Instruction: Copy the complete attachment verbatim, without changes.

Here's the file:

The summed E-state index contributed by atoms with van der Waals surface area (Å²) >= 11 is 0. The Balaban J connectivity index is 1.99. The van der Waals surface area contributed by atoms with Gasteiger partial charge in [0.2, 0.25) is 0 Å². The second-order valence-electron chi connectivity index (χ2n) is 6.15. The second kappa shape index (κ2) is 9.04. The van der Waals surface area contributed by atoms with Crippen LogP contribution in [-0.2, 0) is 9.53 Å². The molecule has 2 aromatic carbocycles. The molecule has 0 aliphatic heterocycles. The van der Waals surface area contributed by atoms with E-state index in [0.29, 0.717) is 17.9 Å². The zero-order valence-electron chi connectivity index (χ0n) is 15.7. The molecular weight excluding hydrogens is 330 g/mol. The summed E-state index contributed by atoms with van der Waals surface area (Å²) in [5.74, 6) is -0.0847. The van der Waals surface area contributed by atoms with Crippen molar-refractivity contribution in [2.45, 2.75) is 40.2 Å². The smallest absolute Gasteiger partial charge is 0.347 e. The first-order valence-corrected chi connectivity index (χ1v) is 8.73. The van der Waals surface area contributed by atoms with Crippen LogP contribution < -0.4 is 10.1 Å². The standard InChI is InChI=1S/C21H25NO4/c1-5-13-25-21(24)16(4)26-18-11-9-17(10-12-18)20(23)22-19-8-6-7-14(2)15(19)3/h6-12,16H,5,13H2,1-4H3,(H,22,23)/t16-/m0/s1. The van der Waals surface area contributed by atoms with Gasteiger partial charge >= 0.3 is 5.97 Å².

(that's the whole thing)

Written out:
The summed E-state index contributed by atoms with van der Waals surface area (Å²) >= 11 is 0. The Balaban J connectivity index is 1.99. The van der Waals surface area contributed by atoms with Gasteiger partial charge in [0.2, 0.25) is 0 Å². The second-order valence-electron chi connectivity index (χ2n) is 6.15. The second kappa shape index (κ2) is 9.04. The van der Waals surface area contributed by atoms with Crippen LogP contribution in [-0.2, 0) is 9.53 Å². The molecule has 2 aromatic carbocycles. The molecule has 0 aliphatic heterocycles. The van der Waals surface area contributed by atoms with E-state index in [0.29, 0.717) is 17.9 Å². The zero-order valence-electron chi connectivity index (χ0n) is 15.7. The molecular weight excluding hydrogens is 330 g/mol. The summed E-state index contributed by atoms with van der Waals surface area (Å²) in [5.74, 6) is -0.0847. The van der Waals surface area contributed by atoms with Crippen molar-refractivity contribution in [2.45, 2.75) is 40.2 Å². The smallest absolute Gasteiger partial charge is 0.347 e. The first-order valence-corrected chi connectivity index (χ1v) is 8.73. The van der Waals surface area contributed by atoms with Crippen LogP contribution < -0.4 is 10.1 Å². The standard InChI is InChI=1S/C21H25NO4/c1-5-13-25-21(24)16(4)26-18-11-9-17(10-12-18)20(23)22-19-8-6-7-14(2)15(19)3/h6-12,16H,5,13H2,1-4H3,(H,22,23)/t16-/m0/s1. The van der Waals surface area contributed by atoms with Gasteiger partial charge >= 0.3 is 5.97 Å².